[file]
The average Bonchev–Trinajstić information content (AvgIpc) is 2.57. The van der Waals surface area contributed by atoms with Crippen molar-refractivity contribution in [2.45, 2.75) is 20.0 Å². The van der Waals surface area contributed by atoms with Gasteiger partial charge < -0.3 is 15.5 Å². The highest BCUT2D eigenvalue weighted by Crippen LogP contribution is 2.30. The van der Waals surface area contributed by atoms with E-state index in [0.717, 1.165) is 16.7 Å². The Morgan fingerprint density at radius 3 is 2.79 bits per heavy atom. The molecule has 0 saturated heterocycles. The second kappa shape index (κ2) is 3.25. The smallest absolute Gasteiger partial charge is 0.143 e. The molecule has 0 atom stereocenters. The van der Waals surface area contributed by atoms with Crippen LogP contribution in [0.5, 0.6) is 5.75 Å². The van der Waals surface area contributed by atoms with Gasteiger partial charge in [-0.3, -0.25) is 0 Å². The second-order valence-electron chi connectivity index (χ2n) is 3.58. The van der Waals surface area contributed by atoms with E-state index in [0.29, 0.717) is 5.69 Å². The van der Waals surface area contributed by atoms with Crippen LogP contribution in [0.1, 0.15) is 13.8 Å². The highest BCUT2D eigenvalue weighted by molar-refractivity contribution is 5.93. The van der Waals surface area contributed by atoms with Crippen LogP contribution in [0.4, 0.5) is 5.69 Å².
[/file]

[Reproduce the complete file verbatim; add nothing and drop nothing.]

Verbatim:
The average Bonchev–Trinajstić information content (AvgIpc) is 2.57. The van der Waals surface area contributed by atoms with Crippen molar-refractivity contribution in [2.45, 2.75) is 20.0 Å². The van der Waals surface area contributed by atoms with Gasteiger partial charge < -0.3 is 15.5 Å². The highest BCUT2D eigenvalue weighted by Crippen LogP contribution is 2.30. The van der Waals surface area contributed by atoms with E-state index in [0.717, 1.165) is 16.7 Å². The Morgan fingerprint density at radius 3 is 2.79 bits per heavy atom. The molecule has 0 saturated heterocycles. The second kappa shape index (κ2) is 3.25. The smallest absolute Gasteiger partial charge is 0.143 e. The molecule has 0 atom stereocenters. The van der Waals surface area contributed by atoms with Crippen LogP contribution in [0.5, 0.6) is 5.75 Å². The van der Waals surface area contributed by atoms with Gasteiger partial charge in [-0.3, -0.25) is 0 Å². The second-order valence-electron chi connectivity index (χ2n) is 3.58. The van der Waals surface area contributed by atoms with E-state index in [0.29, 0.717) is 5.69 Å². The van der Waals surface area contributed by atoms with Crippen LogP contribution in [0.1, 0.15) is 13.8 Å². The highest BCUT2D eigenvalue weighted by molar-refractivity contribution is 5.93. The van der Waals surface area contributed by atoms with Crippen LogP contribution in [0.4, 0.5) is 5.69 Å².